30 min read
Shane Snow Jan 10, 2023 4:46:10 PM
The meaning of intellectual dishonesty and how to curb it
Discourse and debate are more effective in both democracy and business when we learn to be honest with ourselves and curb the subtle behaviors that get in the way of trading real ideas.
Table of Contents:
A Proposed Set Of New Rules For Political (and other) Debates
Disagreement doesn’t have to be so awful.
Our different viewpoints can make our families and communities and companies better. In my book Dream Teams, I argue that the best kind of collaboration requires:
A) People who think differently (aka “cognitive diversity”)
B) to put their heads together (creating “cognitive friction”),
C) and be willing to change (using “intellectual humility”).
This is the formula that explains how the most exceptional people do the impossible. Innovative companies use it to change the world. Unstoppable athletes change the game with it. Groundbreaking social movements require it. And in theory, a democracy is a great political system for making progress this way, too.
A group where everyone is equal and able to speak freely ought to be able to tap its cognitive diversity and make continuous progress on hard problems together—generating cognitive friction via:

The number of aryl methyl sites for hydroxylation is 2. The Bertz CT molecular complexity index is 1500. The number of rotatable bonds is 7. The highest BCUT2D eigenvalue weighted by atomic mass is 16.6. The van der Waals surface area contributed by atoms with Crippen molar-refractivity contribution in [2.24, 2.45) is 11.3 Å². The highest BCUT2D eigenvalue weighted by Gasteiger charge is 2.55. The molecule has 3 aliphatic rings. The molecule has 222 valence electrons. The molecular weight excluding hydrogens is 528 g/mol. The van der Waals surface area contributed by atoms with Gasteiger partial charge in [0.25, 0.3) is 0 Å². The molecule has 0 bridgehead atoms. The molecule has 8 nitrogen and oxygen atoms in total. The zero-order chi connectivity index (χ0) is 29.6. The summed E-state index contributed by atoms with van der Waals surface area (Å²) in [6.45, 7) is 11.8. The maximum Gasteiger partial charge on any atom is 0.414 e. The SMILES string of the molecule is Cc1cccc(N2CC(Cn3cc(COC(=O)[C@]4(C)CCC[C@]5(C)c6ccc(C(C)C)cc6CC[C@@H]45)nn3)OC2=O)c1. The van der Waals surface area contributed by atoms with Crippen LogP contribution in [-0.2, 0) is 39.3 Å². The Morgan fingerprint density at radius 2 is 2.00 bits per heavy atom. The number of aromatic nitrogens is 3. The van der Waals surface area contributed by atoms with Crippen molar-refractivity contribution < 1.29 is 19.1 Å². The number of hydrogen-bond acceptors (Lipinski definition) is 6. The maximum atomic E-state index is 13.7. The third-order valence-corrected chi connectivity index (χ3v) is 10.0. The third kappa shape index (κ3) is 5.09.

Discourse (exchanging ideas); and
Debate (arguing the merits of those ideas).
But most of the time things don’t work out so smoothly.
Battles of different viewpoints can be painful. They often get personal. And very often, conversations about ideas devolve into battles of whose group is better than the other.
And so instead of epiphanies born from different viewpoints, we get government shut downs. Instead of civil discourse in our companies and relationships, we get backroom maneuvering—or all out war.
but it’s not because having different ideas is bad. it’s because too often discussion of our different ideas falls victim to A THING CALLED intellectual dishonesty.
The following mega-post is a thorough exploration of all the ways it’s possible to be intellectually dishonest, how to recognize it in yourself and others, and how to stop it.
Since politicians and cable news pundits employ intellectual dishonesty very visibly in debates—we’re going to explore this topic through the lens of political debate. But once you see how it works, and just how easily we can fall for it ourselves, I think you’ll be better equipped to deal with it in your own life.
Scroll down to get started, but first…
Shane Snow is a world-renowned teamwork speaker and storytelling keynote speaker.
Innovation, Storytelling & Leadership Skills Training at Snow Academy
Training Courses for Tomorrow's Most Needed Work Skills: Innovation, Teamwork, Storytelling, and more.